melody, succession of single tones of varying pitch. Melody is the linear aspect of music, in contrast to harmony, the chordal aspect, which results from the simultaneous sounding of tones. Melody must be considered with rhythm; they are the two necessary elements to music. Melody by itself, i.e., monophonic music, was the principal form of composition in Western cultures before the year 1000. It remains in folk song and in many non-Western cultures. From 1000 melody was combined with one or more different melodies. The polyphonic music thus created dominated composition until about 1600 when homophonic music, melody supported by harmonies, was developed in Italy and slowly spread throughout Europe in the following century. See polyphony and harmony.

Rhythmic succession of single tones organized as an aesthetic whole. The melody is often the highest line in a musical composition. Melodies may suggest their own harmony or counterpoint. As fundamental as rhythm and metre (and more so than harmony), melody is common to all musical cultures.

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In music, a melody (from Greek μελῳδία - melōidía, "singing, chanting), also tune, voice, or line, is a series of linear events or a succession, not a simultaneity as in a chord (see harmony). However, this succession must contain change of some kind and be perceived as a single entity (possibly Gestalt) to be called a melody. Most specifically this includes patterns of changing pitches and durations, while most generally it includes any interacting patterns of changing events or quality. "Melody is said to result where there are interacting patterns of changing events occurring in time."

Change is necessary for events "to be understood as related or unrelated." Melodies often consist of one or more musical phrases, motifs, and are usually repeated throughout a song or piece in various forms. Melodies may also be described by their melodic motion or the pitches or the intervals between pitches (predominantly conjuct or disjunct or with further restrictions), pitch range, tension and release, continuity and coherence, cadence, and shape. "Many extant explanations [of melody] confine us [sic] to specific stylistic models, and they are too exclusive."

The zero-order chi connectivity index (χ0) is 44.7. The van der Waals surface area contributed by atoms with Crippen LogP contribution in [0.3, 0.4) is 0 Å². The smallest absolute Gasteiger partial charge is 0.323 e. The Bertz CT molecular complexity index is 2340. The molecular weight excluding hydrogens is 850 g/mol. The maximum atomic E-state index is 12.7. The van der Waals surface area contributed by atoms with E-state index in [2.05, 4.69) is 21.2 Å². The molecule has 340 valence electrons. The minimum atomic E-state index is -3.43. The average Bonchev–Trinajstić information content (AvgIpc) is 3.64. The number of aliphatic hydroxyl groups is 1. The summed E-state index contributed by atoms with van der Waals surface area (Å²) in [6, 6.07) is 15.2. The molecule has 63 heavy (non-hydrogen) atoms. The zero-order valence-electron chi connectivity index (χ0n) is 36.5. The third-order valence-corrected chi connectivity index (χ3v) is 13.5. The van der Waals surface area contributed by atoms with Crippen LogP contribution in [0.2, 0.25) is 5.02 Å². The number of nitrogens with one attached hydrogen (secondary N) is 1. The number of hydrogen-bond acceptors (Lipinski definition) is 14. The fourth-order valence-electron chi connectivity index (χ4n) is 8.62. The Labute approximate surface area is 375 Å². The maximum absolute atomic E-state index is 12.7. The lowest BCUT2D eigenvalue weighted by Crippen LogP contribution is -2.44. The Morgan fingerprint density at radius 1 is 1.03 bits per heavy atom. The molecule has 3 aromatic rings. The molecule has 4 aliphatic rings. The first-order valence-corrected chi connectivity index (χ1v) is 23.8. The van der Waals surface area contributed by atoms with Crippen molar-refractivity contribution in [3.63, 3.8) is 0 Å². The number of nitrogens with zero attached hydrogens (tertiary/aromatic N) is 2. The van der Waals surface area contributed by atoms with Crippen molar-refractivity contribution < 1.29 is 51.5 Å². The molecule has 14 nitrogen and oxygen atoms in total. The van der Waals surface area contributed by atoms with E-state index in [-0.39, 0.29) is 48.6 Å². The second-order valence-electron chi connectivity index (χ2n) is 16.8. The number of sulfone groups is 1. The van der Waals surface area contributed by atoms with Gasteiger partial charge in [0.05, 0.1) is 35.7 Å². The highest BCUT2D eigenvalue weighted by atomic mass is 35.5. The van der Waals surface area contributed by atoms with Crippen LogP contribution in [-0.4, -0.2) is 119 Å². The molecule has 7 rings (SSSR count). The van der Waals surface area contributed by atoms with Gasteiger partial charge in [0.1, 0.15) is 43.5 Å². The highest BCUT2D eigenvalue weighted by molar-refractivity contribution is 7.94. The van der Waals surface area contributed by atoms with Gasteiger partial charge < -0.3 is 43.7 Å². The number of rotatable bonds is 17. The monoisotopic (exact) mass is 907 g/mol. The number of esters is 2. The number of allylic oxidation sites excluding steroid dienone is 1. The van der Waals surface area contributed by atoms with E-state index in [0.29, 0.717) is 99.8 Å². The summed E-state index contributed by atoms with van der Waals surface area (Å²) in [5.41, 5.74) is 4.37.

The melodies in most European music written before the 20th century features recurring "events, often periodic, at all structural levels" and "recurrence of durations and patterns of durations" are also important in 20th century music.

While in the 20th century pitch includes "those aspects of sound that are classed as having highness or lowness" earlier music included almost exclusively sounds having "fixed and easily discernible frequency patterns" and composers have "utilized a greater variety of pitch resources than has been the custom in any other historical period of Western music." While materials from the diatonic scale are still used, the twelve-tone scale became "widely employed."

DeLone states


However, quality is not an essential element of melody, as the same melody is recognizable when played with a wide variety of timbres, textures, and loudness.

Melodies in the 20th century where increasingly reliant "upon the qualitative dimensions" with those dimensions "in pre-twentieth century music were almost exclusively reserved for pitch and rhythm" such as being an "element of linear ordering" rather than a highlight to "the more predominant pitch and rhythmic aspects." See Klangfarbenmelodie and Musique concrète.


Different musical styles use melody in different ways. For example:

  • Rock music, melodic music, and other forms of popular music and folk music tend to pick one or two melodies (verse and chorus) and stick with them; much variety may occur in the phrasing and lyrics. "Gino Stefani makes appropriation the chief criterion for his 'popular' definition of melody (Stefani 1987a). Melody, he argues, is music 'at hand'; it is that dimension which the common musical competence extracts (often with little respect for the integrity of the source), appropriates and uses for a variety of purposes: singing, whistling, dancing, and so on."

See also

Further reading

  • Apel, Willi. Harvard Dictionary of Music, 2nd edition, p.517-19. Includes "a capsule definition of melody." (Delone et al 1975, p.270)
  • Edwards, Arthur C. The Art of Melody, p.xix-xxx. Includes "a catalog of sample definitions." (ibid)
  • Holst, Imogen. Tune, Faber and Faber, London, 1962.
  • Smits van Waesberghe, J. A Textbook of Melody. Includes "an attempt to formulate a theory of melody." (ibid)


External links

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